If you’ve followed the Public Health Insider, you know that we’ve seen a surge of communicable disease outbreaks in places like schools, health care facilities, jails and restaurants. And those are just the most visible ones. As the local health department, it’s our mission and legal responsibility to track down and stop over 50 communicable diseases in King County.
From 2014 to 2016, we have seen a 63% increase in the number of annual cases of these reportable illnesses to over 5,500 – the most in recent history. All the while, more people call King County home. We grew by 49,000 people last year – more than twice our historical growth rate – and now have a population of more than 2.1 million residents.
Our staff works incredibly hard to investigate and follow up on all these cases, to protect the public and prevent the spread of disease. Our investigative work has become increasingly complex, with more people in our communities and with new threats, such as Zika and Ebola. We’re also spending more time on outreach and communication to increase transparency that the public has asked for, such as with foodborne illness outbreak investigations.
The King County Auditor’s office has taken a closer look at our efforts and challenges and will be issuing a report shortly. We appreciate the work of their staff and their recognition of the increasing frequency and complexity of disease events that have put exceptional demands on our communicable disease program in protecting the public at a time when resources are not sufficient to meet the needs.
The repeal of the state’s Motor Vehicle Excise Tax in 2000 eliminated our state’s dedicated and consistent public health funding source. Other funding sources have shrunk due to recession-era budget cuts and growing populations even while the costs of stamping out new, complex diseases has risen. In fact, Washington spends far less on public health than many other states — just $38.08 per person — while our neighbors in Idaho spend $54.35.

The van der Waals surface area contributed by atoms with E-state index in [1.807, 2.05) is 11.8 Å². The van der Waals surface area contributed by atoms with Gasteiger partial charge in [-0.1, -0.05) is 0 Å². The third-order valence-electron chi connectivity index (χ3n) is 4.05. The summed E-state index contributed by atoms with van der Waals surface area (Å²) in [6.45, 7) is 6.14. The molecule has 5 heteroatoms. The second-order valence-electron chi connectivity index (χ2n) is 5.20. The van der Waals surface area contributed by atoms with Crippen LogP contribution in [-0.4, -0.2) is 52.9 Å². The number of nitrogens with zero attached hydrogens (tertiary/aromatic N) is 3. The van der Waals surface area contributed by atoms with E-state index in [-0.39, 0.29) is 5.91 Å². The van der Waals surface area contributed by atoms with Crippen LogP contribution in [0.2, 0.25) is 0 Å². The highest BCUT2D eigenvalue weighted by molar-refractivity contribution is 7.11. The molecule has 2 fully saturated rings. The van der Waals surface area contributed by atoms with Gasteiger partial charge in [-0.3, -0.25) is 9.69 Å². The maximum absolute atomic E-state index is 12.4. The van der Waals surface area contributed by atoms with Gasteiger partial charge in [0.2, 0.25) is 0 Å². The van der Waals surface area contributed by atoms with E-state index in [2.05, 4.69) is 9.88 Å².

The lack of dedicated public health funding means that we no longer have the resources to prevent the spread of disease, but can only address it once it has begun. Here’s an example: in King County, there are an estimated 100,000 cases of latent (non-contagious) tuberculosis; one in 10 of these will become active (contagious). Yet, we don’t have the resources to track and treat these latent cases so that they don’t become contagious. The cost to treat someone with latent TB is just $500, that figure grows to $17,000 once it becomes contagious. Prevention saves money!
The Auditor is making administrative recommendations for greater efficiency, which we agree with and are working on. But without additional funding, our communicable disease program does not have enough capacity to meet the demand we’re seeing now. While greater efficiencies always make improvements on the margins, the fundamental problem in our communicable disease unit is a lack of stable and predictable funding that will adequately staff and resource the unit.
In Olympia this year, a statewide coalition advocating for adequate funding for core public health services, like communicable disease control and prevention, was successful in securing a one-time, statewide $12 million investment. Unfortunately, this is far short of the need. The state Department of Health with leaders from across the state had identified a down payment of $60 million to fill the most critical of public health system needs toward an overall need of more than $300 million. Without additional resources, public health agencies across the state may not be able to adequately respond when the next emergency strikes.
Our disease detectives will continue to work every day and night to protect the public. But in an era of flat and declining funds to pay for ever more complex needs, doing more with less to prevent infectious disease is not going to provide the assurance that King County residents expect and deserve. We can all do better.
Originally posted on July 17, 2017